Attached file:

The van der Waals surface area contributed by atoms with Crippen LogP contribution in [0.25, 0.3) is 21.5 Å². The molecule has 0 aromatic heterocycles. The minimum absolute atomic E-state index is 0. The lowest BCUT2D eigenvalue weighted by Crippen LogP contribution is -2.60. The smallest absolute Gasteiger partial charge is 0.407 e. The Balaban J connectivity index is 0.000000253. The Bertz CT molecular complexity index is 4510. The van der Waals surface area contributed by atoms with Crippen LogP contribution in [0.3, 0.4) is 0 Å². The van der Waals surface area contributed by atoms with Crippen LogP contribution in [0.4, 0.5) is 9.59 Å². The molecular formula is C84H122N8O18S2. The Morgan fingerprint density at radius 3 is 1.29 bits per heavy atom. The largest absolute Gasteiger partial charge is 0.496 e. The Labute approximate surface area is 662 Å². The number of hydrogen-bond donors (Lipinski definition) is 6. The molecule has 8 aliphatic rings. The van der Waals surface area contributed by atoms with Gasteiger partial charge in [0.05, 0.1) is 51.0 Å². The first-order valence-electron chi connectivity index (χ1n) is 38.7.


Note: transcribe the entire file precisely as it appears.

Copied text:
The van der Waals surface area contributed by atoms with Crippen LogP contribution in [0.25, 0.3) is 21.5 Å². The molecule has 0 aromatic heterocycles. The minimum absolute atomic E-state index is 0. The lowest BCUT2D eigenvalue weighted by Crippen LogP contribution is -2.60. The smallest absolute Gasteiger partial charge is 0.407 e. The Balaban J connectivity index is 0.000000253. The Bertz CT molecular complexity index is 4510. The van der Waals surface area contributed by atoms with Crippen LogP contribution in [0.3, 0.4) is 0 Å². The van der Waals surface area contributed by atoms with Crippen LogP contribution in [0.4, 0.5) is 9.59 Å². The molecular formula is C84H122N8O18S2. The Morgan fingerprint density at radius 3 is 1.29 bits per heavy atom. The largest absolute Gasteiger partial charge is 0.496 e. The Labute approximate surface area is 662 Å². The number of hydrogen-bond donors (Lipinski definition) is 6. The molecule has 8 aliphatic rings. The van der Waals surface area contributed by atoms with Gasteiger partial charge in [0.05, 0.1) is 51.0 Å². The first-order valence-electron chi connectivity index (χ1n) is 38.7.